Pathology of Vaping-Associated Lung Injury (Supplementary Appendix)
Bottom Line: Vaping-associated acute lung injury shows nonspecific injury patterns. Regardless of the fundamental pattern of injury seen, some symptoms are universally present, sometimes with a lesser number. Although the pathogenesis and the chemical agent(s) responsible for this problem remain unknown, the conditions suggest the possibility of direct lung toxicity from an inhaled noxious agent or agents such as those found in e-cigarettes.
Use of e-cigarette devices has exploded in popularity in recent years. E-cigarettes now represent the most common nicotine-containing products used in the United States, especially among adolescents and young adults. There is increasing recognition that vaping is not entirely harmless, and numerous reports of vaping-related pulmonary illness have begun to emerge in the medical literature and also in the lay press, with a spike in reported cases in recent weeks.
Vaping-associated lung injury represents a form of airway-centered chemical pneumonitis induced by one or more inhaled toxic substances in the aerosolized vapor. It is well known that e-cigarette liquids contain not only propylene glycol and glycerin but may also contain numerous contaminants, including polycyclic aromatic hydrocarbons, nitrosamines, endotoxins, diacetyl, and a wide variety of other organic and inorganic chemicals and flavoring compounds that may not be entirely inert.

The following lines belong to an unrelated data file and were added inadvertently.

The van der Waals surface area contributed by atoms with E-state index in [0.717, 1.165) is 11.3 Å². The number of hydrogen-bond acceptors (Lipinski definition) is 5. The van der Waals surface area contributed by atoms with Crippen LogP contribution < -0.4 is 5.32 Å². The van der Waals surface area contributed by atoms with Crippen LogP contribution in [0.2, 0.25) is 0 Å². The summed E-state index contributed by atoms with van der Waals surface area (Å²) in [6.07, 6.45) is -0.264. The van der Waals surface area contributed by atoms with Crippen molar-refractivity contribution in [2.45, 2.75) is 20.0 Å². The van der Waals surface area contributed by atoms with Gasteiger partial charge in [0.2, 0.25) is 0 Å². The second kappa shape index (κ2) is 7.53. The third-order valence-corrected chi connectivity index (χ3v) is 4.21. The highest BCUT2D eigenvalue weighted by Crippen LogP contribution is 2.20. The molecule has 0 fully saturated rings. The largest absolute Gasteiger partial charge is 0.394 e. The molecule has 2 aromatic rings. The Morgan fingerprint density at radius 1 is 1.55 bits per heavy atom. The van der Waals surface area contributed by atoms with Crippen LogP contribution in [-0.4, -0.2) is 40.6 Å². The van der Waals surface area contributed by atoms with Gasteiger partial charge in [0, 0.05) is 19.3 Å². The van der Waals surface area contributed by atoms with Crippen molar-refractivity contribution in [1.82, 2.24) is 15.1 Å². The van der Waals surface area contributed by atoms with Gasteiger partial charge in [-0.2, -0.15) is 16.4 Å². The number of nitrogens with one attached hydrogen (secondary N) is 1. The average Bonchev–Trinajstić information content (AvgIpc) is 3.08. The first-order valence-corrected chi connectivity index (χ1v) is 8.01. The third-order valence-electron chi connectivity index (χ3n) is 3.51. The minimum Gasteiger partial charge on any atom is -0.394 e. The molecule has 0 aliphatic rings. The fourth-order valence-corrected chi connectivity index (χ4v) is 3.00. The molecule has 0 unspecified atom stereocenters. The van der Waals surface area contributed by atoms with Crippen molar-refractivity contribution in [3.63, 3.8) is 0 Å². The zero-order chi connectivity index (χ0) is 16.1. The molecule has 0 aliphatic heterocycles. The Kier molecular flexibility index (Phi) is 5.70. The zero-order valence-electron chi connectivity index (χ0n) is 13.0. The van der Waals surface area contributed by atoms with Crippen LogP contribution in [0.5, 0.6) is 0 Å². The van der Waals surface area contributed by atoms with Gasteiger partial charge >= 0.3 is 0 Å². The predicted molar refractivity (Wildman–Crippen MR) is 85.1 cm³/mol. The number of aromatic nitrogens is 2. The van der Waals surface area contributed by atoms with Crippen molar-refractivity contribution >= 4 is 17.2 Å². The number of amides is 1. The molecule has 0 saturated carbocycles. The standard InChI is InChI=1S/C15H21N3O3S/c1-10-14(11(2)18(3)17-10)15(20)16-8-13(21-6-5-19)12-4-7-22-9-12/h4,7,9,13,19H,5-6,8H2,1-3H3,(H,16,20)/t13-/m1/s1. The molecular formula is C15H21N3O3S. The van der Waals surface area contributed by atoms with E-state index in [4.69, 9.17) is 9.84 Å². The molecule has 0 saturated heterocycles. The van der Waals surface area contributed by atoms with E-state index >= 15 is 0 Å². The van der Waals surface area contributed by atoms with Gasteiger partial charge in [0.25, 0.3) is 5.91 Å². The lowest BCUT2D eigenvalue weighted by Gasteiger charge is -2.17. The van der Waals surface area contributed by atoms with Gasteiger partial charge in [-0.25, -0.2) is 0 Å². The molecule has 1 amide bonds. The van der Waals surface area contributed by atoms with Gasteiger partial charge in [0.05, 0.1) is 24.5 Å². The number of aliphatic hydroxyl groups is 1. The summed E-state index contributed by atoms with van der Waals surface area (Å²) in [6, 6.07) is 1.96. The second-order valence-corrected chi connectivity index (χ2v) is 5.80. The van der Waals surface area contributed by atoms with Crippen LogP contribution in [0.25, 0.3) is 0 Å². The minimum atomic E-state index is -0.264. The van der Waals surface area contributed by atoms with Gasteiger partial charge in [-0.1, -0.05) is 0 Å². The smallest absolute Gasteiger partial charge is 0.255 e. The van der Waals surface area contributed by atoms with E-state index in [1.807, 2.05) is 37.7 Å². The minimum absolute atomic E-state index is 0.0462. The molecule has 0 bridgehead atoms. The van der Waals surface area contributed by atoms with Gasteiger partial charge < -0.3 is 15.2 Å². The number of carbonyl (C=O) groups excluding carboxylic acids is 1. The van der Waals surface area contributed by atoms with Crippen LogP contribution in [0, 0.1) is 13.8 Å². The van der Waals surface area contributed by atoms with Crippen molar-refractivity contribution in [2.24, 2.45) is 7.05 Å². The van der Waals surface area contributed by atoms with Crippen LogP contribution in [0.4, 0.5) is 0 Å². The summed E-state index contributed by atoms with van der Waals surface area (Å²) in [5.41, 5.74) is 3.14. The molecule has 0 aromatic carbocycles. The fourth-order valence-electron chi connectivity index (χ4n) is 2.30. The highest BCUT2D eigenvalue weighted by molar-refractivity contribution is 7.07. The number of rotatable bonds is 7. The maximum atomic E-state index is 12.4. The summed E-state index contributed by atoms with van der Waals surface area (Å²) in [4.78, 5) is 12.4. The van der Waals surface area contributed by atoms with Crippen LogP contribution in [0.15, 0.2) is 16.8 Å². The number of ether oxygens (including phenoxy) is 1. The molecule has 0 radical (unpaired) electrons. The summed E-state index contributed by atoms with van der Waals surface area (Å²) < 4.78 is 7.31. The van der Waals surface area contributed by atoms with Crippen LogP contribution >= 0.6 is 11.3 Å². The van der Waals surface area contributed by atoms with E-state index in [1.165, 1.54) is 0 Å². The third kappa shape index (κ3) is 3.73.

This study examines 17 patients with clinically suspected vaping-associated acute lung injury. The pathogenesis of vaping-associated acute lung injury remains poorly understood, but much attention has been given recently to the possibility that this may represent a form of exogenous lipoid pneumonia.
All patients had bilateral ground glass and/or consolidative opacities on imaging. The imaging in six of the cases showed a distinct bronchocentric distribution of opacities. No consistent upper versus lower lobe distribution of imaging abnormalities was noted. Although the changes varied, all cases showed one or more patterns or features of acute lung injury. Two patients succumbed to their illness, and five were improving or improved at the time of last follow-up.
Distinguishing vaping-related lung injury from autoimmune disease can be challenging, but a thorough clinical and laboratory workup with testing should enable this distinction in most cases. Distinguishing vaping-related lung injury from pneumonitis induced by other drugs or inhaled toxins may be particularly challenging, especially in patients who may be reluctant to admit use of e-cigarettes or the types of substances vaped.
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